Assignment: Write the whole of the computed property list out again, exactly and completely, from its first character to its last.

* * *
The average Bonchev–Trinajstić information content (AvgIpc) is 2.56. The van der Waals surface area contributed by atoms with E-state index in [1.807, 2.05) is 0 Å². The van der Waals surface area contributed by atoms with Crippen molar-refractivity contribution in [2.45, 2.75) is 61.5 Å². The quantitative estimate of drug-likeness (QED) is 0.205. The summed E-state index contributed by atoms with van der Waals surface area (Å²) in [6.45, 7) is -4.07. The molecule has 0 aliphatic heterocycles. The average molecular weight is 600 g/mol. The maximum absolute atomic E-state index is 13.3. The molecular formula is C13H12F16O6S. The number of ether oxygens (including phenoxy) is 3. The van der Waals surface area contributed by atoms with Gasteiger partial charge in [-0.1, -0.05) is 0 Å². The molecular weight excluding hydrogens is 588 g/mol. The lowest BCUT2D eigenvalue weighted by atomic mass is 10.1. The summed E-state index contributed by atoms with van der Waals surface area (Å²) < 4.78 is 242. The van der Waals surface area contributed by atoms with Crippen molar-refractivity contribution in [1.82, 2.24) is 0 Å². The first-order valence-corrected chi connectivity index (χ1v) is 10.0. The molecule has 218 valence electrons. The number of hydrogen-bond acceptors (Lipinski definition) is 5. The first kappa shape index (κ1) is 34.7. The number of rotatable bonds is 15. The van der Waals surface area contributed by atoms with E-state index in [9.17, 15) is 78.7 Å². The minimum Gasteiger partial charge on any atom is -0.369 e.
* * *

The average Bonchev–Trinajstić information content (AvgIpc) is 2.56. The van der Waals surface area contributed by atoms with E-state index in [1.807, 2.05) is 0 Å². The van der Waals surface area contributed by atoms with Crippen molar-refractivity contribution in [2.45, 2.75) is 61.5 Å². The quantitative estimate of drug-likeness (QED) is 0.205. The summed E-state index contributed by atoms with van der Waals surface area (Å²) in [6.45, 7) is -4.07. The molecule has 0 aliphatic heterocycles. The average molecular weight is 600 g/mol. The maximum absolute atomic E-state index is 13.3. The molecular formula is C13H12F16O6S. The number of ether oxygens (including phenoxy) is 3. The van der Waals surface area contributed by atoms with Gasteiger partial charge in [-0.1, -0.05) is 0 Å². The molecular weight excluding hydrogens is 588 g/mol. The lowest BCUT2D eigenvalue weighted by atomic mass is 10.1. The summed E-state index contributed by atoms with van der Waals surface area (Å²) < 4.78 is 242. The van der Waals surface area contributed by atoms with Crippen molar-refractivity contribution in [1.82, 2.24) is 0 Å². The first-order valence-corrected chi connectivity index (χ1v) is 10.0. The molecule has 218 valence electrons. The number of hydrogen-bond acceptors (Lipinski definition) is 5. The first kappa shape index (κ1) is 34.7. The number of rotatable bonds is 15. The van der Waals surface area contributed by atoms with E-state index in [9.17, 15) is 78.7 Å². The minimum Gasteiger partial charge on any atom is -0.369 e.